The Northeastern United States is a region with many lush wooded areas, featuring a typically cool climate that makes for delightful spring and summer weather. Such an environment is also ideal for ticks to thrive.
In fact, the area of infection for Lyme disease and other tickborne diseases has more than doubled in size across the Northeast over the past fifteen years as a result of warmer winters and continued parasitizing cycles.4 5 As such, most states in the Northeast are geographically endemic regions for tickborne diseases. Estimated cases of Lyme disease alone are more than 300,000 per year, 95% of which come from the Northeast.2
Knowing which ticks are active in your area and which diseases they carry are crucial to preventing the spread of tickborne disease.
Also known as Amblyomma americanum, this species is named for the distinctive white dot on the back of the adult female. They are responsible for spreading STARI, Ehrlichiosis, Tularemia, and Heartland virus. The lone star tick was previously unique to the Southeastern United States, but has recently been found as far north as Maine.2 5 They are an aggressive species, most likely to bite humans between spring and fall, when they are coming into their nymph or adult stages.2 4
Rhipicephalus sanguineus and Dermacentor variabilis – more commonly referred to as the brown dog tick and the American dog tick, respectively – are primarily responsible for transmitting Rocky Mountain Spotted Fever. As their name suggests, these species of ticks may most commonly be found attached to dogs, which means that pet owners are at particular risk for exposure. Both species of dog tick are most likely to bite humans in the spring and summer, when they are adults.2 4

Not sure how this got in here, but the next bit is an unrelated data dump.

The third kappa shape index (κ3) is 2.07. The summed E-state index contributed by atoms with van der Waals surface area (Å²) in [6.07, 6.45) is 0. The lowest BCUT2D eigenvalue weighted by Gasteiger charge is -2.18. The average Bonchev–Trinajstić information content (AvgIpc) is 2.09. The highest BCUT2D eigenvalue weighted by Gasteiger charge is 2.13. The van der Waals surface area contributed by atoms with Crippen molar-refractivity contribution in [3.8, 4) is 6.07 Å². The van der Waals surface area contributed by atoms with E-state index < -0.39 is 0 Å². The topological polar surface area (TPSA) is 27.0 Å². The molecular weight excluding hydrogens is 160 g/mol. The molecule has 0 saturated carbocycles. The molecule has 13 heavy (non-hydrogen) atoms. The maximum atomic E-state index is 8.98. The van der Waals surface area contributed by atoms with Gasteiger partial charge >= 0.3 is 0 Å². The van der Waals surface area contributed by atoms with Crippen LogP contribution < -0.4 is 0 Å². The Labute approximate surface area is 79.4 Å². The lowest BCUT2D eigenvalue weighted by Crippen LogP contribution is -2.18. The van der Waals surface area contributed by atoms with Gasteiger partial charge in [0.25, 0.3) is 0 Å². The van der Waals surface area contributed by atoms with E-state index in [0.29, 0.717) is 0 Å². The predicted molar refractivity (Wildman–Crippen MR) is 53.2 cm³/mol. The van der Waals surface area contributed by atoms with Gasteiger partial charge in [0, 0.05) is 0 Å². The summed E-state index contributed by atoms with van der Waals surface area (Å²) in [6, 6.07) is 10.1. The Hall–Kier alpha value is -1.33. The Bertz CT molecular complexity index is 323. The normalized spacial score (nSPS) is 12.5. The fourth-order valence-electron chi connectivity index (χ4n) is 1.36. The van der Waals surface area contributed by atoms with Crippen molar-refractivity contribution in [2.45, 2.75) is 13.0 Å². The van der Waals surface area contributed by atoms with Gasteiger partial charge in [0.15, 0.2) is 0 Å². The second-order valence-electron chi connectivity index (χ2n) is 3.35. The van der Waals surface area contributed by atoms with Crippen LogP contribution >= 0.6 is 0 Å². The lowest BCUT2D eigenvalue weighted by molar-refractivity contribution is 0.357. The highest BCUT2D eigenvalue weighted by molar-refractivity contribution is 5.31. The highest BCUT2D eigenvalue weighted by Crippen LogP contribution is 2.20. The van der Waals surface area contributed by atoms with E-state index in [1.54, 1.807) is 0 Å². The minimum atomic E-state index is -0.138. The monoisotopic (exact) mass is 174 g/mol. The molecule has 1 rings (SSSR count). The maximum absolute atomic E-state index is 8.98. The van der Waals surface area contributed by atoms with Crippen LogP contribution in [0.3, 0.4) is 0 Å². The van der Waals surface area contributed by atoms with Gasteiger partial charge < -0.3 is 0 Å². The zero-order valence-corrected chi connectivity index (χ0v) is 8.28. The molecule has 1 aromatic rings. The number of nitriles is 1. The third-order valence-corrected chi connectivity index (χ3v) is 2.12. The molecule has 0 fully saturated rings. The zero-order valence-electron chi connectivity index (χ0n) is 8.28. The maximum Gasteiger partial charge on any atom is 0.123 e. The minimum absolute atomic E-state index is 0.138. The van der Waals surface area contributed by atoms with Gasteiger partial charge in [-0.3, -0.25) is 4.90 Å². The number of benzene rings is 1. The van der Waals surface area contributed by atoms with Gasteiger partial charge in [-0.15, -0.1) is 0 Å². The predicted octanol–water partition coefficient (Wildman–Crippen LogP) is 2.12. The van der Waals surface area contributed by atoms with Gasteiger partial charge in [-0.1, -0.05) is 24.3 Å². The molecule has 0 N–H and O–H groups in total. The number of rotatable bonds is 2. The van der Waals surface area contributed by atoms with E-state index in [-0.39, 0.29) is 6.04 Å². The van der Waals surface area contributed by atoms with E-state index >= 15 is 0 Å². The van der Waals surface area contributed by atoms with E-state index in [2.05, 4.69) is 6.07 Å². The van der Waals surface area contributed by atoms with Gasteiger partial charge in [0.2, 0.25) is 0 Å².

The deer tick, also known as the ixodes scapularis, or the blacklegged tick, is the de facto usual suspect for transmission of Lyme disease. Deer ticks also transmit other common tickborne diseases such as Babesiosis, Anaplasmosis and Ehrlichiosis, as well as the relatively uncommon Powassan virus disease. The deer tick is most active in spring and summer, when they’re coming into the newest stage of their life cycle. Nymphs are about the size of a poppy seed. However, fully developed adult ticks – the size of a sesame seed – are also likely to bite humans, feeding actively into the fall months.2 4
1. US Department of Health and Human Services Tick-Born Disease Working Group Report to Congress, 2018. https://www.hhs.gov/sites/default/files/tbdwg-report-to-congress-2018.pdf. Accessed February 19, 2020.
2. Center for Disease Control and Prevention Tickborne Disease website. https://www.cdc.gov/ticks/tickbornediseases/index.html. Accessed February 19, 2020.
3. Guidi AJ and Sauder K. Laboratory testing for suspected acute tick-borne infections. College of American Pathologists Member Resources. 2019 Aug: 1-8
4. Fallon D and Tokarz R. A guide to ticks: three species found in the northeast. https://healthmatters.nyp.org/guide-to-three-common-ticks-in-northeast/. Accessed February 19, 2020.
5. Somer L, Buchele M, Samuel M, Wight P, Sakas ME, Mayer A, and Herz N. How warming winters are affecting everything. https://www.npr.org/2020/02/18/803125282/how-warming-winters-are-affecting-everything. Accessed February 19, 2020.